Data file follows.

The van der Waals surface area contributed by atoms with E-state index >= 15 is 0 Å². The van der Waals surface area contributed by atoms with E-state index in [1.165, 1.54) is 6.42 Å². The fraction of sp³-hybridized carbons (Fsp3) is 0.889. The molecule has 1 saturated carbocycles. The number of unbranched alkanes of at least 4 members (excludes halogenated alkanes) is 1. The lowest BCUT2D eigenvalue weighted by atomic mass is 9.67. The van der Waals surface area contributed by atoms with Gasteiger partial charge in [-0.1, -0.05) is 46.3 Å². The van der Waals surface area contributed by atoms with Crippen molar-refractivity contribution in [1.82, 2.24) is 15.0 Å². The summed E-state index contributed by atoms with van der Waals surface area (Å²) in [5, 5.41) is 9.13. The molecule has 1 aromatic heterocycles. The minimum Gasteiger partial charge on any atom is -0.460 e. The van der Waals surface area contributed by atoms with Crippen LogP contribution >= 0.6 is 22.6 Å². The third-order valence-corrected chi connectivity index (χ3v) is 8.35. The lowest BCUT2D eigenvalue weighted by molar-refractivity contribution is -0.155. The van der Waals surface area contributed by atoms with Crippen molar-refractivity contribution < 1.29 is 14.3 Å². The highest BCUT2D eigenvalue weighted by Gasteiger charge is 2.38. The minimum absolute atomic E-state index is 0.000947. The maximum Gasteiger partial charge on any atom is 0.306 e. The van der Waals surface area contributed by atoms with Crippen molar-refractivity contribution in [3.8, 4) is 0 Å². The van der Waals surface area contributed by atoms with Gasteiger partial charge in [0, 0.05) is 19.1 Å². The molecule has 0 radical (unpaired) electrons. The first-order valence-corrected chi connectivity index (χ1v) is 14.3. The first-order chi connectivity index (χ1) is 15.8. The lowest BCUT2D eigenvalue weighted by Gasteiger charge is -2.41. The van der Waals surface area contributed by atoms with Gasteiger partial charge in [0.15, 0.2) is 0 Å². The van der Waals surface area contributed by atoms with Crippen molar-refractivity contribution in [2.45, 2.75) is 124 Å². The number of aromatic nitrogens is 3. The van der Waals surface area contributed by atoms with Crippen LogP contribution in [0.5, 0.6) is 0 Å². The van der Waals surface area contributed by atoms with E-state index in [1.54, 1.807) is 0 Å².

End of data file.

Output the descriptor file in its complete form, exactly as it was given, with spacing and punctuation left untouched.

The van der Waals surface area contributed by atoms with E-state index >= 15 is 0 Å². The van der Waals surface area contributed by atoms with E-state index in [1.165, 1.54) is 6.42 Å². The fraction of sp³-hybridized carbons (Fsp3) is 0.889. The molecule has 1 saturated carbocycles. The number of unbranched alkanes of at least 4 members (excludes halogenated alkanes) is 1. The lowest BCUT2D eigenvalue weighted by atomic mass is 9.67. The van der Waals surface area contributed by atoms with Gasteiger partial charge in [-0.1, -0.05) is 46.3 Å². The van der Waals surface area contributed by atoms with Crippen molar-refractivity contribution in [1.82, 2.24) is 15.0 Å². The summed E-state index contributed by atoms with van der Waals surface area (Å²) in [5, 5.41) is 9.13. The molecule has 1 aromatic heterocycles. The minimum Gasteiger partial charge on any atom is -0.460 e. The van der Waals surface area contributed by atoms with Crippen LogP contribution >= 0.6 is 22.6 Å². The third-order valence-corrected chi connectivity index (χ3v) is 8.35. The lowest BCUT2D eigenvalue weighted by molar-refractivity contribution is -0.155. The van der Waals surface area contributed by atoms with Crippen molar-refractivity contribution < 1.29 is 14.3 Å². The highest BCUT2D eigenvalue weighted by Gasteiger charge is 2.38. The minimum absolute atomic E-state index is 0.000947. The maximum Gasteiger partial charge on any atom is 0.306 e. The van der Waals surface area contributed by atoms with Crippen molar-refractivity contribution in [3.8, 4) is 0 Å². The van der Waals surface area contributed by atoms with Gasteiger partial charge in [0, 0.05) is 19.1 Å². The molecule has 0 radical (unpaired) electrons. The first-order valence-corrected chi connectivity index (χ1v) is 14.3. The first-order chi connectivity index (χ1) is 15.8. The lowest BCUT2D eigenvalue weighted by Gasteiger charge is -2.41. The van der Waals surface area contributed by atoms with Gasteiger partial charge in [0.15, 0.2) is 0 Å². The van der Waals surface area contributed by atoms with Crippen molar-refractivity contribution in [2.45, 2.75) is 124 Å². The number of aromatic nitrogens is 3. The van der Waals surface area contributed by atoms with Crippen LogP contribution in [0.5, 0.6) is 0 Å². The van der Waals surface area contributed by atoms with E-state index in [1.54, 1.807) is 0 Å².